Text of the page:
Though we have a working definition of functions, you may feel a slight unease about it. When the interpreter sees an identifier, you might have had a sense that it needs to “look it up”. Not only did it not look up anything, we defined its behavior to be an error! While absolutely correct, this is also a little surprising. More importantly, we write interpreters to understand and explain languages, and this implementation might strike you as not doing that, because it doesn’t match our intuition.
There’s another difficulty with using substitution, which is the
number of times we traverse the source program. It would be nice to
have to traverse only those parts of the program that are actually
evaluated, and then, only when necessary. But substitution traverses
everything—
Does substitution have implications for the time complexity of evaluation?
There’s yet another problem with substitution, which is that it is
defined in terms of representations of the program source. Obviously,
our interpreter has and needs access to the source, to interpret it.
However, other implementations—
15.2.1 Introducing the Environment
The intuition that addresses the first concern is to have the
interpreter “look up” an identifier in some sort of directory. The
intuition that addresses the second concern is to defer the
substitution. Fortunately, these converge nicely in a way that also
addresses the third. The directory records the intent to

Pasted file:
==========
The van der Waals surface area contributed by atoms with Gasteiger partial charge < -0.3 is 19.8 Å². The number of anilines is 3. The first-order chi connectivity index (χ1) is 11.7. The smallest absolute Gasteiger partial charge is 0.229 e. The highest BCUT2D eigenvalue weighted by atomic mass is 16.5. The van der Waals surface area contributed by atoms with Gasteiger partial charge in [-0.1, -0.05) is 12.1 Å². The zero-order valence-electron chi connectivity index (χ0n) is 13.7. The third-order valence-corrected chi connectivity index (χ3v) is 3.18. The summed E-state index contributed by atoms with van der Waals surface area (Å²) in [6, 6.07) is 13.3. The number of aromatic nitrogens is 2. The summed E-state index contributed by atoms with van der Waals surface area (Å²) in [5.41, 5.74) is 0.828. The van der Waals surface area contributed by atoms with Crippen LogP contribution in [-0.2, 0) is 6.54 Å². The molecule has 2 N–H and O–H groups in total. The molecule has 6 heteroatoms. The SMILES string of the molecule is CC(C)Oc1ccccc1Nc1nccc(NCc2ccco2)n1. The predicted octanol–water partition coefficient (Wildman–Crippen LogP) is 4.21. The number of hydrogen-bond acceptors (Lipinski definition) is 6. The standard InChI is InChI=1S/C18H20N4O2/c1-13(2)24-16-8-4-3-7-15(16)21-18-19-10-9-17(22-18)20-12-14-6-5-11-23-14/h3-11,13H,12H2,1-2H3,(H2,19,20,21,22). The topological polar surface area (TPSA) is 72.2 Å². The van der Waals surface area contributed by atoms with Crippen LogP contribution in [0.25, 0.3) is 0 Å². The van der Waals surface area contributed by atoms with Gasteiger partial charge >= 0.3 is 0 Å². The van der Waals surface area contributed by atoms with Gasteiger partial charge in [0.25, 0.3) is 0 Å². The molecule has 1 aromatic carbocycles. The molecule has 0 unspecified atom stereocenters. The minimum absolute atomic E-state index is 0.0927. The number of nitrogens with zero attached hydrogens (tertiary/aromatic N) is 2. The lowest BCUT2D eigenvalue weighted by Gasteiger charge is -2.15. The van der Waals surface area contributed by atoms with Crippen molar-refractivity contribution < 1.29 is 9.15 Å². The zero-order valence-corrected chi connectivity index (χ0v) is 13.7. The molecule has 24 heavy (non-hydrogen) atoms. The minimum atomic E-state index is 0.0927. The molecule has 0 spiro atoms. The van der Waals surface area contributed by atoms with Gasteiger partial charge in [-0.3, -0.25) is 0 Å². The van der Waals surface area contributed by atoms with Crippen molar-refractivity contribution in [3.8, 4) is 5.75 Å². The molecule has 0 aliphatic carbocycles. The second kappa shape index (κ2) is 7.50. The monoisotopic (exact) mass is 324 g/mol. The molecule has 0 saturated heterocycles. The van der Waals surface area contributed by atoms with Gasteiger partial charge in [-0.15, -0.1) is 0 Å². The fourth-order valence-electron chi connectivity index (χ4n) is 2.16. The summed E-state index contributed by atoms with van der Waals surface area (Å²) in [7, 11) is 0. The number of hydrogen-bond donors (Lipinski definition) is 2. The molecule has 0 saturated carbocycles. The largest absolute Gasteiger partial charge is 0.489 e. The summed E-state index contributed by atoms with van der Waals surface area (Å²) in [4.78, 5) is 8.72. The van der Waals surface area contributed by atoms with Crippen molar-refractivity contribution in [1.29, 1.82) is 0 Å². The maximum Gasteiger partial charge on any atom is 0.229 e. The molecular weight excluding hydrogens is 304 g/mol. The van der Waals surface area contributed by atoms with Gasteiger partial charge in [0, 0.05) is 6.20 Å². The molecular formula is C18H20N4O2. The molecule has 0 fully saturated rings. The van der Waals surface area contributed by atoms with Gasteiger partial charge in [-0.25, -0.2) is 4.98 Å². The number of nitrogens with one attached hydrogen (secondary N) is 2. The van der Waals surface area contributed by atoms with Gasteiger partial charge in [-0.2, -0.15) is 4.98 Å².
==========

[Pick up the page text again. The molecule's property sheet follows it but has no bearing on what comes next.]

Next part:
substitute, without actually rewriting the program source; by
recording the intent, rather than substituting immediately, we can
defer substitution; and the resulting data structure, which is called
an environment, avoids the need for sourcetosource rewriting
and maps nicely to lowlevel machine representations. Each name
association in the environment is called a
binding.This does not mean our study of
substitution was useless; to the contrary, many tools that work over
programs—
One subtlety is in defining precisely what “the same” means, especially with regards to failure.
Let’s first define our environment data structure. An environment is a collection of names associated with...what?
A natural question to ask here might be what the environment maps names to. But a better, more fundamental, question is: How to determine the answer to the “natural” question?
Remember that our environment was created to defer substitutions. Therefore, the answer lies in substitution. We discussed earlier (Oh Wait, There’s More!) that we want substitution to map names to answers, corresponding to an eager function application strategy. Therefore, the environment should map names to answers.
data Binding:
 bind (name :: String, value :: Number)
end
# An Environment is a List<Binding>
mtenv = []
xtndenv = link
15.2.2 Interpreting with Environments
Now we can tackle the interpreter. One case is easy, but we should revisit all the others:
fun interp(e :: ExprC, nv :: List<Binding>, fds :: List<FunDefC>) 
> Number: 
cases (ExprC) e: 
 numC(n) => n 
end 
end 
 plusC(l, r) => interp(l, nv, fds) + interp(r, nv, fds) 
 multC(l, r) => interp(l, nv, fds) * interp(r, nv, fds) 
 idC(s) => lookup(s, nv) 
Implement lookup.
 appC(f, a) => 
fd = getfundef(f, fds) 
argval = interp(a, nv, fds) 
interp(fd.body, <appCinterpfofenv>, fds) 
xtndenv(bind(fd.arg, argval), nv) 
fun lookup(s :: String, nv :: List<Binding>) > Number: 
cases (List<Binding>) nv: 
 empty => raise("unbound identifier: " + s) 
 link(f, r) => 
if s == f.name: 
f.value 
else: 
lookup(s, r) 
end 
end 
end 
Observe that looking up a free identifier still produces an error, but
it has moved from the interpreter—
check: 
f1 = fdC("double", "x", plusC(idC("x"), idC("x"))) 
f2 = fdC("quadruple", "x", 
appC("double", appC("double", idC("x")))) 
f3 = fdC("const5", "_", numC(5)) 
funs = [f1, f2, f3] 
fun i(e): interp(e, mtenv, funs) end 
i(plusC(numC(5), appC("quadruple", numC(3)))) is 17